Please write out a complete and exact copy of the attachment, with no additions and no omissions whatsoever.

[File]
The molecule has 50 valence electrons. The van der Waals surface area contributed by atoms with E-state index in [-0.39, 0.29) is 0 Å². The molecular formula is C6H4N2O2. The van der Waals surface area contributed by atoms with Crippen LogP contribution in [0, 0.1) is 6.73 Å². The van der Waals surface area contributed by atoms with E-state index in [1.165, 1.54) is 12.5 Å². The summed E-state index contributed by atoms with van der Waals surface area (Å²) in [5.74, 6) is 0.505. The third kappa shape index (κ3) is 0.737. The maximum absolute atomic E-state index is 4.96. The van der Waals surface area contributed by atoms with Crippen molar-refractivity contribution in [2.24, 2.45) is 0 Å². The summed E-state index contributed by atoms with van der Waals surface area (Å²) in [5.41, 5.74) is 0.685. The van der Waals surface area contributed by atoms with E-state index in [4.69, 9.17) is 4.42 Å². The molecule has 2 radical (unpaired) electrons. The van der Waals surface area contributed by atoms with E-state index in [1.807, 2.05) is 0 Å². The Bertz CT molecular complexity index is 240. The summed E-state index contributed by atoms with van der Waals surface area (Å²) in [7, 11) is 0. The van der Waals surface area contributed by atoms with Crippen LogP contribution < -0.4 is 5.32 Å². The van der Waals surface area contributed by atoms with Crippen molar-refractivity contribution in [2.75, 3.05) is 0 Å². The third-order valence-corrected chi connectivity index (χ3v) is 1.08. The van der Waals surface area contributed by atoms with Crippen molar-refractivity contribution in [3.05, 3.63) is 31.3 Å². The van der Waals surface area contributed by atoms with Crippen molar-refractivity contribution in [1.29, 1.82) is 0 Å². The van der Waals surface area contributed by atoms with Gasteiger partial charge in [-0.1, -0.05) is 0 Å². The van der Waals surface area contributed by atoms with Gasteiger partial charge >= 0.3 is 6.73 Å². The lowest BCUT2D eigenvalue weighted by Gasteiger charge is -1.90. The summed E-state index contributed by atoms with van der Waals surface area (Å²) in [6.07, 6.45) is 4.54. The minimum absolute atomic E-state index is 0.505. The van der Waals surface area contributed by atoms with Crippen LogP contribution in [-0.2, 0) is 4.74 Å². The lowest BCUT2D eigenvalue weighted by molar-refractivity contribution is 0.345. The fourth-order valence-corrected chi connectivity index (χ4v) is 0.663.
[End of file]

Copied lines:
The molecule has 50 valence electrons. The van der Waals surface area contributed by atoms with E-state index in [-0.39, 0.29) is 0 Å². The molecular formula is C6H4N2O2. The van der Waals surface area contributed by atoms with Crippen LogP contribution in [0, 0.1) is 6.73 Å². The van der Waals surface area contributed by atoms with E-state index in [1.165, 1.54) is 12.5 Å². The summed E-state index contributed by atoms with van der Waals surface area (Å²) in [5.74, 6) is 0.505. The third kappa shape index (κ3) is 0.737. The maximum absolute atomic E-state index is 4.96. The van der Waals surface area contributed by atoms with Crippen molar-refractivity contribution in [2.24, 2.45) is 0 Å². The summed E-state index contributed by atoms with van der Waals surface area (Å²) in [5.41, 5.74) is 0.685. The van der Waals surface area contributed by atoms with E-state index in [4.69, 9.17) is 4.42 Å². The molecule has 2 radical (unpaired) electrons. The van der Waals surface area contributed by atoms with E-state index in [1.807, 2.05) is 0 Å². The Bertz CT molecular complexity index is 240. The summed E-state index contributed by atoms with van der Waals surface area (Å²) in [7, 11) is 0. The van der Waals surface area contributed by atoms with Crippen LogP contribution < -0.4 is 5.32 Å². The van der Waals surface area contributed by atoms with Crippen molar-refractivity contribution in [2.75, 3.05) is 0 Å². The third-order valence-corrected chi connectivity index (χ3v) is 1.08. The van der Waals surface area contributed by atoms with Crippen molar-refractivity contribution in [3.05, 3.63) is 31.3 Å². The van der Waals surface area contributed by atoms with Crippen molar-refractivity contribution in [1.29, 1.82) is 0 Å². The van der Waals surface area contributed by atoms with Gasteiger partial charge in [-0.1, -0.05) is 0 Å². The van der Waals surface area contributed by atoms with Gasteiger partial charge >= 0.3 is 6.73 Å². The lowest BCUT2D eigenvalue weighted by Gasteiger charge is -1.90. The summed E-state index contributed by atoms with van der Waals surface area (Å²) in [6.07, 6.45) is 4.54. The minimum absolute atomic E-state index is 0.505. The van der Waals surface area contributed by atoms with Crippen LogP contribution in [-0.2, 0) is 4.74 Å². The lowest BCUT2D eigenvalue weighted by molar-refractivity contribution is 0.345. The fourth-order valence-corrected chi connectivity index (χ4v) is 0.663.